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Arthur Miller’s Dark Genius at BU Theatre

All My Sons tackles war, loyalty, and money


In the slide show above, actors Will Lyman (CFA’71) and Karen MacDonald (CFA’72), who play Joe and Kate Keller in the Huntington Theatre Company’s production of All My Sons, talk about how the 60-year-old play resonates today.

Three years after Arthur Miller’s first play, The Man Who Had All the Luck, closed its doors after only four performances, the young playwright gave it another shot. Legend has it that Miller vowed that if his second play died as quickly as his first, he would quit writing and find a real job. But when All My Sons opened in January 1947, the response was more than heartening. The play, based on the true story of a businessman who sold faulty parts to the military, won the New York Drama Critics Circle Award and a Tony Award for Best Authored Play.

Now, in the shadow of wars in Iraq and Afghanistan, the play returns to the stage, courtesy of the Huntington Theatre Company, in residence at Boston University. Karen MacDonald (CFA’72), who plays Kate Keller, wife of the play’s protagonist, finds the timing of that rebirth particularly meaningful.

“The sad reality is war brings business,” says MacDonald. “It’s good for the economy; it’s been that way for many centuries, in many countries, in many civilizations. And it’s always worth examining what that means and what that costs.”

Will Lyman (CFA’71) plays Joe Keller, a loyal husband, father, and mainly, businessman. He owns a successful company that manufactures airplane engine parts. His wife is devoted to him, and his surviving son idolizes him, but there is trouble beneath the surface. Joe’s former partner is serving time for selling damaged cylinder heads, which may have caused the death of 21 pilots.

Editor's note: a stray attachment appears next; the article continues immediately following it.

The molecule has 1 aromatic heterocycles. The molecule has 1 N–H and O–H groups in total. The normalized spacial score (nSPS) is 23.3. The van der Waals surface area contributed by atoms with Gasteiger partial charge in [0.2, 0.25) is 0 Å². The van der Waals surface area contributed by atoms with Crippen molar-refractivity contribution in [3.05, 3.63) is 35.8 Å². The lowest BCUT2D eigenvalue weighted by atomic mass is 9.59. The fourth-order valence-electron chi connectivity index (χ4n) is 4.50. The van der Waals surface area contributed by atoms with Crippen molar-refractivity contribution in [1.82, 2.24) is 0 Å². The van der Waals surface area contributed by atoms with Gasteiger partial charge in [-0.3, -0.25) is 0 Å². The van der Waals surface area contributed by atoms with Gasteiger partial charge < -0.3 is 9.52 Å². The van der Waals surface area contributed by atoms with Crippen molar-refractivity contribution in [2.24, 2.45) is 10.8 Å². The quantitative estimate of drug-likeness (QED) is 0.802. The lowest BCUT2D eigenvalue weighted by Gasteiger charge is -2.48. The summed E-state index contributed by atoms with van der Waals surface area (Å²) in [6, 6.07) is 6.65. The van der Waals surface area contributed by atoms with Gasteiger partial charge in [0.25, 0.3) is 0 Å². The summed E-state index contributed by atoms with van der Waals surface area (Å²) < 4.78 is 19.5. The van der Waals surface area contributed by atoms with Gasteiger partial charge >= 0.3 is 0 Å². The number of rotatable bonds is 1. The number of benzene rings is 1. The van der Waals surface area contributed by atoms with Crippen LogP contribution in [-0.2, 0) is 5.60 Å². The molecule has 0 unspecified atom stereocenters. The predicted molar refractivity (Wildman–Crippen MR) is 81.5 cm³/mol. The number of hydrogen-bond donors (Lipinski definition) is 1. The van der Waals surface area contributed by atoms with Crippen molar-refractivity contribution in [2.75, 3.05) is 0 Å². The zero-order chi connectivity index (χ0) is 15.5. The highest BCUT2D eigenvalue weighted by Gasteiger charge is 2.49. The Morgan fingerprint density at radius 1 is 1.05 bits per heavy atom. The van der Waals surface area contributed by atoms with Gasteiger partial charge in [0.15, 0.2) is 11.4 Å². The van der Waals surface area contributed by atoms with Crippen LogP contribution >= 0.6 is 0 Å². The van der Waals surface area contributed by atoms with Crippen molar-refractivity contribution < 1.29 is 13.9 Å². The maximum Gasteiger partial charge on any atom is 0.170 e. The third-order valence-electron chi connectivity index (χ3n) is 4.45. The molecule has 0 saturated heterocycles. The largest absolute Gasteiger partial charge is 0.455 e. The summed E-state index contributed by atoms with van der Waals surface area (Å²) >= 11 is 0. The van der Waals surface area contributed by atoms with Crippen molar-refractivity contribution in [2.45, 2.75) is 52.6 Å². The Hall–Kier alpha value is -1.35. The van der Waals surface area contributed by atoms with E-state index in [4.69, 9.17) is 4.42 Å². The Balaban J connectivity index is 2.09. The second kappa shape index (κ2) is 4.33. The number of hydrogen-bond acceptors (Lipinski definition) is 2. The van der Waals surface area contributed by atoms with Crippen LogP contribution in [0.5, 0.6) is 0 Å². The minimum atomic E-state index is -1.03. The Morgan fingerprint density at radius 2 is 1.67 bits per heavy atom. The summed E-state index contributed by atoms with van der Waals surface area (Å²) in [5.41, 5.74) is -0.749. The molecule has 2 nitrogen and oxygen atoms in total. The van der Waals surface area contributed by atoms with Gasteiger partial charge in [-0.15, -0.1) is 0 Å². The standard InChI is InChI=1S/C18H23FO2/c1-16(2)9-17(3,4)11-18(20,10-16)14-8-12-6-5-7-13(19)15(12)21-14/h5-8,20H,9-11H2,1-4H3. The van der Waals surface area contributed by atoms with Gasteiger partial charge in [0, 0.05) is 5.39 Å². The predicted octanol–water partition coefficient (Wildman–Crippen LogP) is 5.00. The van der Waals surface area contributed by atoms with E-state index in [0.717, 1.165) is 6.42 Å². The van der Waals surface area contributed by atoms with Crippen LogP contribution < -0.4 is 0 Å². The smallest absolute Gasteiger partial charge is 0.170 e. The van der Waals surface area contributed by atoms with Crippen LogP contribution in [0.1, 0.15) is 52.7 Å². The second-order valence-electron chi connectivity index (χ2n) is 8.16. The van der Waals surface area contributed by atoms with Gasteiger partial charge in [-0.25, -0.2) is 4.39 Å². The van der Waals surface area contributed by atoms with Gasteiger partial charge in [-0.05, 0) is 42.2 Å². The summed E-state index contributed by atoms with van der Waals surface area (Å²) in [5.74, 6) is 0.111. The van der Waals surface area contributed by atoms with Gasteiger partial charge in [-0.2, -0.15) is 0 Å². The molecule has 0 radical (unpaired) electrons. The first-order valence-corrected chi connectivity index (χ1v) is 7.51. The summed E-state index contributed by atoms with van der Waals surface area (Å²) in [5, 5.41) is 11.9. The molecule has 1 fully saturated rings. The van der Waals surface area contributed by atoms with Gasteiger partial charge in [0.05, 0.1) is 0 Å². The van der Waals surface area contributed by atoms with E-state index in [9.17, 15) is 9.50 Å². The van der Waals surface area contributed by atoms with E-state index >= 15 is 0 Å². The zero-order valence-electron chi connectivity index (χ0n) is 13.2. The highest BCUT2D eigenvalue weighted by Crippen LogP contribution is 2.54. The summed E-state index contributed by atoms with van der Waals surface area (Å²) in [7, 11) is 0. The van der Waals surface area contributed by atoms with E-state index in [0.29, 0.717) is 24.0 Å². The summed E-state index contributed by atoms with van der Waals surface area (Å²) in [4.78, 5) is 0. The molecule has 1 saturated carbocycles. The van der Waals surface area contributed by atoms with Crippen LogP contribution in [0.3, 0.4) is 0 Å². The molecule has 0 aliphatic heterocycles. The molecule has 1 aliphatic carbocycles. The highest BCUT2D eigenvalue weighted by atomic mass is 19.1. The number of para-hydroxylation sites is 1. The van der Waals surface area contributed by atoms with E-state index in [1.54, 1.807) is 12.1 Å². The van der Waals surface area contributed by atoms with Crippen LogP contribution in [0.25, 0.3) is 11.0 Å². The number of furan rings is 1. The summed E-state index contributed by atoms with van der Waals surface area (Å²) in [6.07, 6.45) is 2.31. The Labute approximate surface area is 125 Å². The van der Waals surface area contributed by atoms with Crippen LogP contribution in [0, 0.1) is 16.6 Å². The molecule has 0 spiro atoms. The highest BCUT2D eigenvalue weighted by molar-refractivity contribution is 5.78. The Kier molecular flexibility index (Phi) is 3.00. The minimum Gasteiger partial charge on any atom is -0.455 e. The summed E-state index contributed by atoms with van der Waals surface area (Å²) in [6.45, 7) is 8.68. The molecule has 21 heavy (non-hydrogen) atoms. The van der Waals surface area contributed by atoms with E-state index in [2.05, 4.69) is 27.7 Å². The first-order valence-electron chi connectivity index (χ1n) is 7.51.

“Joe isn’t good, and he isn’t bad,” Lyman says. “He has a great sense of responsibility that he doesn’t always feel he is capable of living up to, and he compensates for his insecurities by being bullish and egotistical. But he has tremendous love for his wife and sons.”

The play opens on an August morning in 1946, when Joe’s son is hoping to propose to the daughter of his father’s former business partner. But because this is Arthur Miller, we know that hope and happiness have small chance of survival. Good will go bad, and bad will get worse, and it will all happen magnificently.

All My Sons isn’t a morality play,” Lyman says, “but it is a necessary one.”

All My Sons runs at the BU Theatre, 264 Huntington Ave., through Sunday, February 7. Tickets range from $20 to $82.50 and may be purchased online, by phone at 617-266-0800, or in person at the BU Theatre box office or at the Boston Center for the Arts Calderwood Pavilion box office, 527 Tremont St., Boston. Patrons 35 and younger may purchase $25 tickets (ID required), and there is a $5 discount for seniors and military personnel. Student rush tickets are available for $15 at the box office two hours before each performance, and members of the BU community get $10 off (ID required). Members of the BU community are eligible for a special subscription rate. BU alumni attending Winterfest 2010 can receive a discount on tonight’s performance. Use code “Winterfest” when purchasing tickets. Call 617-266-0800 for more information.

Vicky Waltz can be reached at vwaltz@bu.edu.


One Comment on Arthur Miller’s Dark Genius at BU Theatre

  • Shiela Seyfarth on 01.28.2015 at 10:46 am

    Good post. I learn something new and challenging on sites I stumbleupon everyday. It will always be helpful to read articles from other writers and practice something from other sites.

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